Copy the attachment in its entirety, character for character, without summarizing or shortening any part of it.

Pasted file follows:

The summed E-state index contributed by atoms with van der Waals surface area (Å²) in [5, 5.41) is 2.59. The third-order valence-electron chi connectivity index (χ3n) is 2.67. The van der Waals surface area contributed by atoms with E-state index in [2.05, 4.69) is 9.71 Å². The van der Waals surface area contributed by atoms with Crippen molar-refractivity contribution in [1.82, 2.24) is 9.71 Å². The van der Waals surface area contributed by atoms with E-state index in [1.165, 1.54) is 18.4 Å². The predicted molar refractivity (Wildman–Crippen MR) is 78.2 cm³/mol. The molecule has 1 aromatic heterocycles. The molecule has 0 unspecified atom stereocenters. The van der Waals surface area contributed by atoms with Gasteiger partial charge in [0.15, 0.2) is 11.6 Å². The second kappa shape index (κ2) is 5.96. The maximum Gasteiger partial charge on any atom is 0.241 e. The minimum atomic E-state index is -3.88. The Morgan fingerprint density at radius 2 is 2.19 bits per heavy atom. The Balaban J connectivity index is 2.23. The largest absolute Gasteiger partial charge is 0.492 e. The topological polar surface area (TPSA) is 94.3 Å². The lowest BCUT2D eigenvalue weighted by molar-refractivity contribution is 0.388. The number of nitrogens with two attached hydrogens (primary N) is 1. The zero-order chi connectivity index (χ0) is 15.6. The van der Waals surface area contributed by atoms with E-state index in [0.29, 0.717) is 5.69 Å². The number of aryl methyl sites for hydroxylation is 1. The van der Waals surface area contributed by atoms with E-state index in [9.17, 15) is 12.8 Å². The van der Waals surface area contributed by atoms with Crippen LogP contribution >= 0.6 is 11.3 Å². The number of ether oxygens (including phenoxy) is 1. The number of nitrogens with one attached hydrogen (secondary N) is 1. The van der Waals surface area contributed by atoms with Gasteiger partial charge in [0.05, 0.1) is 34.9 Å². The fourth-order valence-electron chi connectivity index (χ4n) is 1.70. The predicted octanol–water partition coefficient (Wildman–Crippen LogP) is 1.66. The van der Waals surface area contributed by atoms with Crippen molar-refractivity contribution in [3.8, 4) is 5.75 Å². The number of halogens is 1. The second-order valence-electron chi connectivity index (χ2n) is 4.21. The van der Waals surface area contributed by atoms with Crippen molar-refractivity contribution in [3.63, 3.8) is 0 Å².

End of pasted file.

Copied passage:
The summed E-state index contributed by atoms with van der Waals surface area (Å²) in [5, 5.41) is 2.59. The third-order valence-electron chi connectivity index (χ3n) is 2.67. The van der Waals surface area contributed by atoms with E-state index in [2.05, 4.69) is 9.71 Å². The van der Waals surface area contributed by atoms with Crippen molar-refractivity contribution in [1.82, 2.24) is 9.71 Å². The van der Waals surface area contributed by atoms with E-state index in [1.165, 1.54) is 18.4 Å². The predicted molar refractivity (Wildman–Crippen MR) is 78.2 cm³/mol. The molecule has 1 aromatic heterocycles. The molecule has 0 unspecified atom stereocenters. The van der Waals surface area contributed by atoms with Gasteiger partial charge in [0.15, 0.2) is 11.6 Å². The second kappa shape index (κ2) is 5.96. The maximum Gasteiger partial charge on any atom is 0.241 e. The minimum atomic E-state index is -3.88. The Morgan fingerprint density at radius 2 is 2.19 bits per heavy atom. The Balaban J connectivity index is 2.23. The largest absolute Gasteiger partial charge is 0.492 e. The topological polar surface area (TPSA) is 94.3 Å². The lowest BCUT2D eigenvalue weighted by molar-refractivity contribution is 0.388. The number of nitrogens with two attached hydrogens (primary N) is 1. The zero-order chi connectivity index (χ0) is 15.6. The van der Waals surface area contributed by atoms with E-state index in [0.29, 0.717) is 5.69 Å². The number of aryl methyl sites for hydroxylation is 1. The van der Waals surface area contributed by atoms with E-state index in [9.17, 15) is 12.8 Å². The van der Waals surface area contributed by atoms with Crippen LogP contribution >= 0.6 is 11.3 Å². The number of ether oxygens (including phenoxy) is 1. The number of nitrogens with one attached hydrogen (secondary N) is 1. The van der Waals surface area contributed by atoms with Gasteiger partial charge in [0.05, 0.1) is 34.9 Å². The fourth-order valence-electron chi connectivity index (χ4n) is 1.70. The predicted octanol–water partition coefficient (Wildman–Crippen LogP) is 1.66. The van der Waals surface area contributed by atoms with Crippen molar-refractivity contribution in [3.8, 4) is 5.75 Å². The number of halogens is 1. The second-order valence-electron chi connectivity index (χ2n) is 4.21. The van der Waals surface area contributed by atoms with Crippen molar-refractivity contribution in [3.63, 3.8) is 0 Å².